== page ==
Korea fights phishing with warnings and OS updates

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Korea fights phishing with warnings and OS updates

[SHUTTERSTOCK]

[SHUTTERSTOCK]

 
Starting next year, anyone receiving an international call in Korea will hear a voice message telling them that the call originates overseas.
 
The move comes as the government seeks to prevent voice phishing, or vishing. Scams by telephone are a major problem in Korea, and the tricksters are becoming smarter by the day.  
 
They have recently targeted people waiting for some kind of news, such as news related to college admissions or end-of-the-year taxes. As the College Scholastic Ability Test (CSAT) ended on Nov. 17, various vishing attempts were made targeting students who had just finished their examinations.  
 
A text message notifying some of acceptance to a college was sent by one phisher, with a URL link attached to check the receiver's acceptance status and input bank account details for the paying of registration fees, according to a case shared by the Financial Supervisory Service (FSS).  
 
The text message even includes a due date for the registration fee.  
 
The FSS warned parents and students, in response, to stay cautious of these vishing scam attempts.
 
Some phishers are impersonating the National Tax Service (NTS) as the time arrives for people to file their taxes. The message leads the text receiver to a malicious URL to download an application that would allow the hacker to access the phone remotely.  
 
The FSS said that government, including the NTS, does not use text messages to request personal information.
 
To protect people from getting their confidential information leaked, voice announcements notifying the call receiver that the call is made from overseas will be started to be heard in the first half of next year, according to the Ministry of Science and ICT.
 
SIM boxes, which are used to disguise international calls to domestic calls, have also been blocked.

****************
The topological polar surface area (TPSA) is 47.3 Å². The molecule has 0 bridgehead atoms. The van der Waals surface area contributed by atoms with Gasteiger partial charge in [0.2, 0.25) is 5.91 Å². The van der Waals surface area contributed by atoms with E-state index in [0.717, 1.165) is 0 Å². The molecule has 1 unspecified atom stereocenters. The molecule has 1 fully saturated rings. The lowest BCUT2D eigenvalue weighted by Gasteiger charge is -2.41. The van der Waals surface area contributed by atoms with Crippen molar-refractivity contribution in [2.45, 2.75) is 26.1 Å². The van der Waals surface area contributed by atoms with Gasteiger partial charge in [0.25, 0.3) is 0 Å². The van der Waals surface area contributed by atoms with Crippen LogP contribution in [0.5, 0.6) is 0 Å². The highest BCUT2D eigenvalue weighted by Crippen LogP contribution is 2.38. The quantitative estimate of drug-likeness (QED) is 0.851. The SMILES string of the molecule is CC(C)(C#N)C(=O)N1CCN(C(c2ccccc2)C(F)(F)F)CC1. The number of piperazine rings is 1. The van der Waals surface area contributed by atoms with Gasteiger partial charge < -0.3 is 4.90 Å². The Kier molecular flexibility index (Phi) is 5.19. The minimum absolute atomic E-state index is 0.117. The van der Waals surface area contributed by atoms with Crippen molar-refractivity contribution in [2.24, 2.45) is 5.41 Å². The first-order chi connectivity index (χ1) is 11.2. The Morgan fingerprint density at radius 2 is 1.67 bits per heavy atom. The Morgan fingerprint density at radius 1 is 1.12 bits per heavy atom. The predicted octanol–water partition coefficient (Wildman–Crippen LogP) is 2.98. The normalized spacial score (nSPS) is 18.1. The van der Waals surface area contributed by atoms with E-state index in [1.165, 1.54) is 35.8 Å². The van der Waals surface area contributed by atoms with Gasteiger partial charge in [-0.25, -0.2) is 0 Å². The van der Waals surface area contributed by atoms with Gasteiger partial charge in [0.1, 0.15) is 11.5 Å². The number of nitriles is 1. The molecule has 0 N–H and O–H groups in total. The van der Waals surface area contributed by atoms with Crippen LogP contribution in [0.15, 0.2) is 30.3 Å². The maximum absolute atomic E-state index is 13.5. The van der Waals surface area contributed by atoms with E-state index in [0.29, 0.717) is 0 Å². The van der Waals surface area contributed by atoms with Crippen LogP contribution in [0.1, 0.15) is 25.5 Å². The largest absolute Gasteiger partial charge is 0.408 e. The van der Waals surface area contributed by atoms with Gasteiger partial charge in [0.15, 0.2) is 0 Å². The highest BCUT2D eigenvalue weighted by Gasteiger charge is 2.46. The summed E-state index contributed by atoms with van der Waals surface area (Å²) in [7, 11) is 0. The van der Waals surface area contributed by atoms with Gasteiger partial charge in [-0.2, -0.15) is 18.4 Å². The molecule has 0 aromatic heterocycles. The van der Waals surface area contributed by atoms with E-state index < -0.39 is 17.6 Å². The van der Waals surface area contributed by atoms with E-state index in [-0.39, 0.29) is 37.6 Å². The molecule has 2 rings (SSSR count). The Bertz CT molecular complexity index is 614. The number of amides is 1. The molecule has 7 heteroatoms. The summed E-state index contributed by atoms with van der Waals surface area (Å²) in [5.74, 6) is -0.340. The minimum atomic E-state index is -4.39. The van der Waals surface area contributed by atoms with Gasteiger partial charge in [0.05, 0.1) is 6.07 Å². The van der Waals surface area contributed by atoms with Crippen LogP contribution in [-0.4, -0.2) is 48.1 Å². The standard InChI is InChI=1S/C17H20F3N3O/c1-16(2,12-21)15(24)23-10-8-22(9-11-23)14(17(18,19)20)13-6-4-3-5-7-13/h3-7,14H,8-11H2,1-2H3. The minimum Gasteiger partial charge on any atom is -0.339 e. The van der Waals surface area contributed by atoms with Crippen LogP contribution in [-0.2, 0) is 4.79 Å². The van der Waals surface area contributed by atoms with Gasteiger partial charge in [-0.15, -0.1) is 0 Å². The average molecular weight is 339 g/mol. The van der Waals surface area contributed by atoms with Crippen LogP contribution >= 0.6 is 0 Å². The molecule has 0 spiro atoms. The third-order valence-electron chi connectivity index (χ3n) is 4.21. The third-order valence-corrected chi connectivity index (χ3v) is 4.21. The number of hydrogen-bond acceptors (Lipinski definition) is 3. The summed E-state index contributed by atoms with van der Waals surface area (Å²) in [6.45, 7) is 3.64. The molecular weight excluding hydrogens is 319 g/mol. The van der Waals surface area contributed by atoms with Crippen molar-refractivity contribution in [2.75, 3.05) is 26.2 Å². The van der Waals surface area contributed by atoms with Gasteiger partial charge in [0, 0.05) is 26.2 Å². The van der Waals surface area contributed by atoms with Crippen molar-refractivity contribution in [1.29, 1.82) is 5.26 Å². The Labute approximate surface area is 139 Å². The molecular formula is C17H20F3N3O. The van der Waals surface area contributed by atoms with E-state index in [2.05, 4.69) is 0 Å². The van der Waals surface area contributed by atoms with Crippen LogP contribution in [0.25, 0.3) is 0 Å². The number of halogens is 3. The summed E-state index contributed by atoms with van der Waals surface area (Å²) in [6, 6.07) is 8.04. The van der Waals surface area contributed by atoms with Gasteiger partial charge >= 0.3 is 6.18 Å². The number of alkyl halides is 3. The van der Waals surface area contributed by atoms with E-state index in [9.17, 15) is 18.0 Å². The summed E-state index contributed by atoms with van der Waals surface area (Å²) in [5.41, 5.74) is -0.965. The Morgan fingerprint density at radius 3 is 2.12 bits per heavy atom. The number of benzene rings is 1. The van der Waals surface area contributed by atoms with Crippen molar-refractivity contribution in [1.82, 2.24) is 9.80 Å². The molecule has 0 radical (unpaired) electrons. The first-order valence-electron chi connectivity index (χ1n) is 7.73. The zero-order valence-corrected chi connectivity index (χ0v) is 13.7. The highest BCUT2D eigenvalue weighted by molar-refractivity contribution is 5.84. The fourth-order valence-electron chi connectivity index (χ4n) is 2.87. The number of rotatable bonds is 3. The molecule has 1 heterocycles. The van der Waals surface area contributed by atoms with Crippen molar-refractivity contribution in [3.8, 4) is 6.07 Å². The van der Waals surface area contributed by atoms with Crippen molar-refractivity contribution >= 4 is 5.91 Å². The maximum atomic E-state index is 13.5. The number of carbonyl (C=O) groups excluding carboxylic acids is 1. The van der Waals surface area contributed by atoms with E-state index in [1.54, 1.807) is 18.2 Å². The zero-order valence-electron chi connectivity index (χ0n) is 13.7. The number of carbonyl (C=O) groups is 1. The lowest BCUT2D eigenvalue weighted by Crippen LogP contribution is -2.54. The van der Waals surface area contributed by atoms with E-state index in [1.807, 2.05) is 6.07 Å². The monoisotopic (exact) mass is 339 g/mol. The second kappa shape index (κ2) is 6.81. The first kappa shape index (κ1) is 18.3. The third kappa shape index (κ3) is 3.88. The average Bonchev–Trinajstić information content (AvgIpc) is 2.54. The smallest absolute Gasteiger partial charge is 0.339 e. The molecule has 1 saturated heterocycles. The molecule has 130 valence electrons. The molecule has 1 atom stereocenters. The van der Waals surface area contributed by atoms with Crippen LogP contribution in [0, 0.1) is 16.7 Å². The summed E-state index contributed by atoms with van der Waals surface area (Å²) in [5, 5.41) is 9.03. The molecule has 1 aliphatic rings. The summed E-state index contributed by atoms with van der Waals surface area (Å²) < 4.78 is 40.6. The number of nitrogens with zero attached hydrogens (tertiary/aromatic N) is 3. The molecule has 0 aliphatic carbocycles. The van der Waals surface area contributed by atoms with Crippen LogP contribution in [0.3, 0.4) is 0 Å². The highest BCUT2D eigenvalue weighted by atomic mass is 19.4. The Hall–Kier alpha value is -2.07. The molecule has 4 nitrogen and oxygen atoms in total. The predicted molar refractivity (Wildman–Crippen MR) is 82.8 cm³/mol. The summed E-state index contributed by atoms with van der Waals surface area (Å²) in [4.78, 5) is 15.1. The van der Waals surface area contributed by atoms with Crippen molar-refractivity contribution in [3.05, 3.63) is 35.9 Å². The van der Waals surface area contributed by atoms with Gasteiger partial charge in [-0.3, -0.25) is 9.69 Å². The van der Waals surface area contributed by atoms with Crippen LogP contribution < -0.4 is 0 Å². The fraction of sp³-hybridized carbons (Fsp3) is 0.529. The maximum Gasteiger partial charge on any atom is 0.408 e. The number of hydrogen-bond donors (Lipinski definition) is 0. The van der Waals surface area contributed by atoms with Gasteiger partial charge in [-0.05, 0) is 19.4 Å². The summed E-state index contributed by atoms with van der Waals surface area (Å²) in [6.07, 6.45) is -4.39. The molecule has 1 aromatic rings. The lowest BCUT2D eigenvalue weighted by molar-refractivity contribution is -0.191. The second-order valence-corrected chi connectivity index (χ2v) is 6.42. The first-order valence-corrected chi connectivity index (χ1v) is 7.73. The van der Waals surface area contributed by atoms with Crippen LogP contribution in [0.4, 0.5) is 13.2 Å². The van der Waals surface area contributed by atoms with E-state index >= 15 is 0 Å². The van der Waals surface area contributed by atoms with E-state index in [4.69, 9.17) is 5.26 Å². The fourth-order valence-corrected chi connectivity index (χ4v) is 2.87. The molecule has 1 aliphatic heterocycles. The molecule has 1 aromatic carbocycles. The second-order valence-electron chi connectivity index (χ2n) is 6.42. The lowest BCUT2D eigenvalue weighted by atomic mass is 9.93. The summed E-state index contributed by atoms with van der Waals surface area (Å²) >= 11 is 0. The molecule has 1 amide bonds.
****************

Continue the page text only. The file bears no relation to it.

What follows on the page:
Until earlier this year, a phisher's phone number appeared as the name of the person saved on a phone if the last 9 to 10 digits of the caller's number were the same, making receivers susceptible to these scams, believing that the call is actually from someone they know.
 
After talks with phone manufacturers such as Samsung Electronics and Apple, operating system updates were made to prevent names saved in the phonebook from being displayed for partial number matches.
 
The government requested domestic phone manufacturers to add a reporting function for suspicious messages in people’s message inboxes starting in the first half of next year. The government is still in the process of negotiating with foreign manufacturers.
 
Starting early next year, phone numbers that had been involved in illegal acts, such as financial fraud, will be prohibited from sending text messages. People affiliated with voice phishing scams or possessing burner phones will be limited in how often they can apply for new numbers.
 
The ministry also plans to strengthen processes for identification when activating a mobile virtual network operator (MVNO) phone, as this particular phone can be purchased and activated online.  
 
“It is essential to draw preventive measures by analyzing voice phishing crime methods,” said a spokesperson for the science ministry.
 
“Both the public and private institutions will cooperate to stop voice phishing attempts.”

BY CHO JUNG-WOO, JEONG HYE-JEONG [cho.jungwoo1@joongang.co.kr]
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